Since the club’s inaugural season in 2010/11, players of 24 different nationalities have turned out for Melbourne Heart/City at the senior level, with 10 of these countries boasting multiple representees.
It was only a matter of time before our curiousity got the better of us, of course, because the mouth-watering notion of splitting hairs between a handful of talented players from each country to have represented the club was simply too good to ignore.
Whilst there’s more of an emphasis on the diversity of nationalities we’ve had over the years – with plenty of countries having only one representee to choose from – there remain a few close calls between multiple players where we’re able to indulge in the nitpicking a little.
We’re going by each player’s listed primary nationality (as per Transfermarkt) as opposed to heritages and/or other citizenships they may hold, with the only other condition being that players must have made at least one competitive senior appearance (A-League or FFA Cup) for the club.
- All nationalities and stats as per Transfermarkt
- This is not an updated article. Player statistics are accurate from August 2019 and selections for each nationality haven't been updated based on the performances of players during the 2019-20 season.
Argentina – Jonatan Germano (56 appearances, 7 goals)
Despite the notes above, this is where we will admit to some shady after-the-fact chopping-and-changing. Having initially gone with Fernando Brandán in the initial release of this article, we’re now looking back on that decision as extremely questionable in hindsight, given that we went so far as to name Germano in our top 20 players of the decade whilst Brandán barely got a sniff.
And thus, Germano it is then.
The Argentinian will be remembered for his universally-recognised potential – excelling in both holding and wider midfield positions – which he was never quite able to achieve thanks to his various physical ailments.
Germano also gave us one of the more iconic moments of the Heart era when he scored against reigning-champions Brisbane Roar, rising to head home Mate Dugandzic’s well-weighted corner before retrieving a Santa hat from his shorts, plopping it on his head and running off towards the crowd like a madman.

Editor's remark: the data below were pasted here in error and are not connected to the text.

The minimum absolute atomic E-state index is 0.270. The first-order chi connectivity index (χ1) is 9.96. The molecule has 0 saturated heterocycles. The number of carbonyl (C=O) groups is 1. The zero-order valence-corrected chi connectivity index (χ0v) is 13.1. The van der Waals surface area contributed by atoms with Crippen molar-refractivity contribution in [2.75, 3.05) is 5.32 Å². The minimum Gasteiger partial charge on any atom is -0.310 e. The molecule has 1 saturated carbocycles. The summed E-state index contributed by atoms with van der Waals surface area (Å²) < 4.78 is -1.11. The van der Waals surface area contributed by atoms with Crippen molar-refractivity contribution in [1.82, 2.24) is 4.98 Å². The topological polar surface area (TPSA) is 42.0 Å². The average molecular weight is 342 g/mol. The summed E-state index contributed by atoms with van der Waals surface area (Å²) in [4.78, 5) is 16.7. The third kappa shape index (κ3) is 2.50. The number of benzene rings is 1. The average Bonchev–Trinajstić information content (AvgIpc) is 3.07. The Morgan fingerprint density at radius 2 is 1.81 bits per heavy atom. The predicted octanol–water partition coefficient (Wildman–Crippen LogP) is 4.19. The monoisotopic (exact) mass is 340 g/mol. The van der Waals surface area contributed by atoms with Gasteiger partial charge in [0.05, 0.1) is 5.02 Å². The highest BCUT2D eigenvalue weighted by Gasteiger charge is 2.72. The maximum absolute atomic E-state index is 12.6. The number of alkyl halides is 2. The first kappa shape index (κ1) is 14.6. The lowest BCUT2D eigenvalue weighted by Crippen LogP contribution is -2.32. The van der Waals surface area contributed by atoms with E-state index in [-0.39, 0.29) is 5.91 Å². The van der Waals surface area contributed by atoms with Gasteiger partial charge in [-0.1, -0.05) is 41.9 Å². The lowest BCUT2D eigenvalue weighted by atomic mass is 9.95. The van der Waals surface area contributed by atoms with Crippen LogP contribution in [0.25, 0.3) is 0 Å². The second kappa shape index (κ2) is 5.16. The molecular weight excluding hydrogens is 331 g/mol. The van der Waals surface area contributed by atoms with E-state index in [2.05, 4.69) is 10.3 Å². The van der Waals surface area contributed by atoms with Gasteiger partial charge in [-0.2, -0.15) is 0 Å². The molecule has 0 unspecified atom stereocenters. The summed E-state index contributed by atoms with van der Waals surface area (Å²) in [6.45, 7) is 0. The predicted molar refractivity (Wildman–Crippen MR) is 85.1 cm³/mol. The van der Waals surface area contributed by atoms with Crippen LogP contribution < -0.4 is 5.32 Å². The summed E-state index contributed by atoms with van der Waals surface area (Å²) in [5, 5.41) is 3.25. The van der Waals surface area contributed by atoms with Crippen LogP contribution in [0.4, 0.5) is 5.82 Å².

Australia – Aaron Mooy (53 appearances, 18 goals)
Without doubt one of the greatest players in the club’s relatively short history, The Pasty Pirlo really was a magician; just go take a look at his long ball for Stefan Mauk to equalise 2-2 in the Melbourne Derby of October 2015.
Aaron left a lasting legacy on this club, and we’d argue that City never quite found the right substitute to his creative capabilities in the seasons following his departure.
Other notable Aussies: David Williams, Patrick Kisnorbo, Aziz Behich.
Austria – Richard Windbichler (1 appearance, 0 goals)
Including this one is a bit trivial, but Windbichler IS our first-ever Austrian and, as a result of his arrival off the bench late in the piece against Campbelltown in the FFA Cup, HAS made at least one competitive senior appearance for City, so fair game.
Belgium – Ritchie De Laet (26 appearances, 7 goals)
He’s the only Belgian to ever play for the club, but bloody hell RDL was good. In terms of sheer quality, he was possibly one of the best players the league had to offer in 2018/19, massively exceeding expectations when he was forced to play as a makeshift striker for parts of last season.
Comfortably the best marquee (who was intentionally signed as a marquee rather than elevated to that status) of the City era, with no real competition in sight.
Brazil – Fred (38 appearances, 3 goals)
Helbert Frederico Carreiro da Silva, or just… uh… ‘Fred’, captained the Heart between 2011 and 2013, having returned to the A-League a few years after initial spells with Victory and Wellington Phoenix.
Beloved for his impressive capabilities on the ball, including his typical Brazilian flair and the ability to pick out a killer pass, Fred’s crowning personal achievement was his selection as captain of the 2011/12 PFA A-League Team of the Year.
Fellow countryman Alex Terra was also a prominent name during the Heart era, scoring 7 goals in 43 matches.
Croatia – Josip Tadic (22 appearances, 6 goals)
Joining Melbourne Heart for the 2012/13 season, the former Croatian youth international and ex-Dinamo Zagreb star shared the club Golden Boot with Richard Garcia that season… having scored just 6 goals.
In a campaign where the team was accountable for a mere 31 goals collectively, the club’s only-ever Croatian signing stood out with his ability to hold up the play as a no. 9, then relying on his impressive first touch, immense strength on the ball and wicked turn of pace to boot.
Denmark – Thomas Sorensen (37 appearances, 7 clean sheets)
Denmark presented another tough pick for us, with Premier League legend Sorensen challenged by former City captain Michael Jakobsen.